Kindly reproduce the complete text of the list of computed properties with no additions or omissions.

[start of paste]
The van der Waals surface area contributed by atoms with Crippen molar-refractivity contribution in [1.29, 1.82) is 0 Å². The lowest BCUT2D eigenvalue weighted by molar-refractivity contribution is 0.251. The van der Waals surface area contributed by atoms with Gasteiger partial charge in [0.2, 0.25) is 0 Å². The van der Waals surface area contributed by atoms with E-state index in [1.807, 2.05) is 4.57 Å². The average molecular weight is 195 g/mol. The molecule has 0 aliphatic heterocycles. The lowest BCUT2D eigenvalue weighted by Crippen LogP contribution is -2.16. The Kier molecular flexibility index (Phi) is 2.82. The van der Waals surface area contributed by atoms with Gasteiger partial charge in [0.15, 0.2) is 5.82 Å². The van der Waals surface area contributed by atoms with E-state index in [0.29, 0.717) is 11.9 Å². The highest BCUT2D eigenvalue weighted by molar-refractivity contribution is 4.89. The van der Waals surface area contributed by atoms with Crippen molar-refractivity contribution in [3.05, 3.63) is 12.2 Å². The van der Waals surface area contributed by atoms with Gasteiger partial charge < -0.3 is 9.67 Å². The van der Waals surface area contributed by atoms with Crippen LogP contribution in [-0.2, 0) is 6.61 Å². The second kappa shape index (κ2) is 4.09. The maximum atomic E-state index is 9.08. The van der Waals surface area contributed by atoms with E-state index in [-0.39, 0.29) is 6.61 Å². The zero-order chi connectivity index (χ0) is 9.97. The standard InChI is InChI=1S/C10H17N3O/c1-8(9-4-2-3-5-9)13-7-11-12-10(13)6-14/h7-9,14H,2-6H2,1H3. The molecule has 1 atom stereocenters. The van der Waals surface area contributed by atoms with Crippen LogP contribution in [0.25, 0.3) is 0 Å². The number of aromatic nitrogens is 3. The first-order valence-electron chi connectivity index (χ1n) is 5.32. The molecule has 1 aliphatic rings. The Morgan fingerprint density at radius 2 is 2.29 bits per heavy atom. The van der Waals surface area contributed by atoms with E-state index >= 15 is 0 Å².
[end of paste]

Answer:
The van der Waals surface area contributed by atoms with Crippen molar-refractivity contribution in [1.29, 1.82) is 0 Å². The lowest BCUT2D eigenvalue weighted by molar-refractivity contribution is 0.251. The van der Waals surface area contributed by atoms with Gasteiger partial charge in [0.2, 0.25) is 0 Å². The van der Waals surface area contributed by atoms with E-state index in [1.807, 2.05) is 4.57 Å². The average molecular weight is 195 g/mol. The molecule has 0 aliphatic heterocycles. The lowest BCUT2D eigenvalue weighted by Crippen LogP contribution is -2.16. The Kier molecular flexibility index (Phi) is 2.82. The van der Waals surface area contributed by atoms with Gasteiger partial charge in [0.15, 0.2) is 5.82 Å². The van der Waals surface area contributed by atoms with E-state index in [0.29, 0.717) is 11.9 Å². The highest BCUT2D eigenvalue weighted by molar-refractivity contribution is 4.89. The van der Waals surface area contributed by atoms with Crippen molar-refractivity contribution in [3.05, 3.63) is 12.2 Å². The van der Waals surface area contributed by atoms with Gasteiger partial charge < -0.3 is 9.67 Å². The van der Waals surface area contributed by atoms with Crippen LogP contribution in [-0.2, 0) is 6.61 Å². The second kappa shape index (κ2) is 4.09. The maximum atomic E-state index is 9.08. The van der Waals surface area contributed by atoms with E-state index in [-0.39, 0.29) is 6.61 Å². The zero-order chi connectivity index (χ0) is 9.97. The standard InChI is InChI=1S/C10H17N3O/c1-8(9-4-2-3-5-9)13-7-11-12-10(13)6-14/h7-9,14H,2-6H2,1H3. The molecule has 1 atom stereocenters. The van der Waals surface area contributed by atoms with Crippen LogP contribution in [0.25, 0.3) is 0 Å². The number of aromatic nitrogens is 3. The first-order valence-electron chi connectivity index (χ1n) is 5.32. The molecule has 1 aliphatic rings. The Morgan fingerprint density at radius 2 is 2.29 bits per heavy atom. The van der Waals surface area contributed by atoms with E-state index >= 15 is 0 Å².